Garden Road - September 20, 2016 A few weeks ago, I took my children to the Prairie Trails Museum of Wayne County in Corydon. It was a traumatic experience for my two-year-old daughter Jasmine. Everywhere she turned there were mannequins. She trembled as I held her, and cried to be let down. Finding this did not assuage her fears, she cried to be picked back up by her father. I tried to carry her to a safer, non-mannequin area, but there is no such haven in the museum. Five minutes was enough history for Jasmine. Sep 19, 2016, 09:49
Garden Road - September 13, 2016 There are a few objects and ideas that escape our notice. They are eclipsed though we try thoroughly to see everything. From my brother Grant and sister Angela, I learned at an early age zero degrees Kelvin was the coldest temperature in the universe. That is the theoretical end when molecules remain completely still. Thus, the concept of absolute zero became a sentimental memory for me, no different than watching the first snowfall in late autumn, or the smell of the Christmas tree after my father hewed it down and brought it to stand on our hardwood floors, illuminating the darkest part of the year by electric candlelight, the same as Shane Hill burned yellow and red by autumn, or watching a calf being born in my grandparents’ red barn. Though I have never seen absolute zero, it is in my heart and mind as a core memory. Thanks to my siblings and their teachers, to this day, I am still an elementary school student in our living room imagining the concept of that stillness. Sep 12, 2016, 09:17
Garden Road - September 6, 2016 In the past, Labor Day has sent me both north and south. My brother Grant used the weekend as an excuse to drive far away from his work, where they often confined him to a cubicle. I tagged along during his escape attempts. Sep 6, 2016, 10:13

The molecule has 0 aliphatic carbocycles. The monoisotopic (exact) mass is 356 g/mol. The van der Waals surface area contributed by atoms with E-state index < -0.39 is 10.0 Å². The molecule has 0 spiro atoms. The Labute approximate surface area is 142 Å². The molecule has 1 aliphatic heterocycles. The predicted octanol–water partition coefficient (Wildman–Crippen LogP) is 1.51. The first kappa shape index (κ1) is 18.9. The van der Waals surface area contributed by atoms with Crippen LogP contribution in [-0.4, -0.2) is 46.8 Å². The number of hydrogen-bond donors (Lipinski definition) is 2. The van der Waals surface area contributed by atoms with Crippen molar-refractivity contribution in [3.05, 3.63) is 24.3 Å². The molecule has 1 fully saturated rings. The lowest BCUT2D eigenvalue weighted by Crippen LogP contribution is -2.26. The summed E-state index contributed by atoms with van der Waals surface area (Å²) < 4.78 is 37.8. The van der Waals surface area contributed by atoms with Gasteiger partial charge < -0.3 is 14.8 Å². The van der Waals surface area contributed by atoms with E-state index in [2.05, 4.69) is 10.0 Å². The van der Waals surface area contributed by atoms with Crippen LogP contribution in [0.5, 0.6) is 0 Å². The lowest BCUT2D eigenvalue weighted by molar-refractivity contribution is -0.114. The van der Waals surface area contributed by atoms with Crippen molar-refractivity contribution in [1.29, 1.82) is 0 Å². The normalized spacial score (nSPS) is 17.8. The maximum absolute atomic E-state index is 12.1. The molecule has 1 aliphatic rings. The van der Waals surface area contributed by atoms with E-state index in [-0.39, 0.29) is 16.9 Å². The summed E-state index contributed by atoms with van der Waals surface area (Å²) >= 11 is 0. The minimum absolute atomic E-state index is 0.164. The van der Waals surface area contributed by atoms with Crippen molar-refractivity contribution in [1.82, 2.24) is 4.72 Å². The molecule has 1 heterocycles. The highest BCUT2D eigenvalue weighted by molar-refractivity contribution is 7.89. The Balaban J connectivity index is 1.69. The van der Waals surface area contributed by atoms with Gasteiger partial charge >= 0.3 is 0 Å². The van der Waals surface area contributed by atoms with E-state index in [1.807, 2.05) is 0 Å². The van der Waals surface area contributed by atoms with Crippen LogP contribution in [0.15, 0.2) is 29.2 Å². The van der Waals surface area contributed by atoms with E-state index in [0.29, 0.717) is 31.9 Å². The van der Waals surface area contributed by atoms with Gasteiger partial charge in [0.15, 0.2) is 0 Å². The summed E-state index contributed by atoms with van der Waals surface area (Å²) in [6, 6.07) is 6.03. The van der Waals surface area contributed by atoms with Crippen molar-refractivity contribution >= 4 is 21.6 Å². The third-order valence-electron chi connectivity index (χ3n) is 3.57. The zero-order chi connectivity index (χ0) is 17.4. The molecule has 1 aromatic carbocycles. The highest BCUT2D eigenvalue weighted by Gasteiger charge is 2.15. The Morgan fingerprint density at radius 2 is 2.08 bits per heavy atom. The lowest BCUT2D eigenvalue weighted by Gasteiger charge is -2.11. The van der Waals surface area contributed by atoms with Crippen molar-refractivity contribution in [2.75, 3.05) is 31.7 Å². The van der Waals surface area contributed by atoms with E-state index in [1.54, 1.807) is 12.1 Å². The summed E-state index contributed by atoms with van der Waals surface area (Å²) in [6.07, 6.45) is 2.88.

Garden Road - August 30, 2016 First days of school stick with you beyond the grave. They wipe their eyes and light the stove for the coming winter, for the impending decades. Children lace up shoes they just learned to tie. Under green ash trees, a sapling oak and the Chinese elm, we smile with baby teeth, waiting for the bus to climb the hill and idle near the mailbox. The temperature gets stuck in time, too, dangling from a garage with peeling white paint. There are always belladonna lilies with pink stamens and blue edges suspended on stalks, and garden spiders strung across weeds waiting to catch grasshoppers and sunlight. Aug 29, 2016, 09:47
Two bricks near the Wayne County Freedom Rock, one for the late Hal Greenlee, who served veterans in southern Iowa faithfully for many years, and the other for James Wesley Selby. Photo by Jason Selby
On Aug. 16, Brant Schmell poured sand on the Wayne County Courthouse square in Corydon, leveling bricks around the Freedom Rock. Brody Eldridge assisted. They swept away the excess with a broom like in a Zen garden.
I got the call to go take the photograph, and when I pulled into the parking lot, the song playing on the radio was Creedence Clearwater Revival’s ‘Fortunate Son.’ Part of the inspiration for the tune was lead singer John Fogarty watching David Eisenhower and Julie Nixon get married and knowing the war in Vietnam would not touch them: “I ain’t no military son.” Aug 22, 2016, 09:21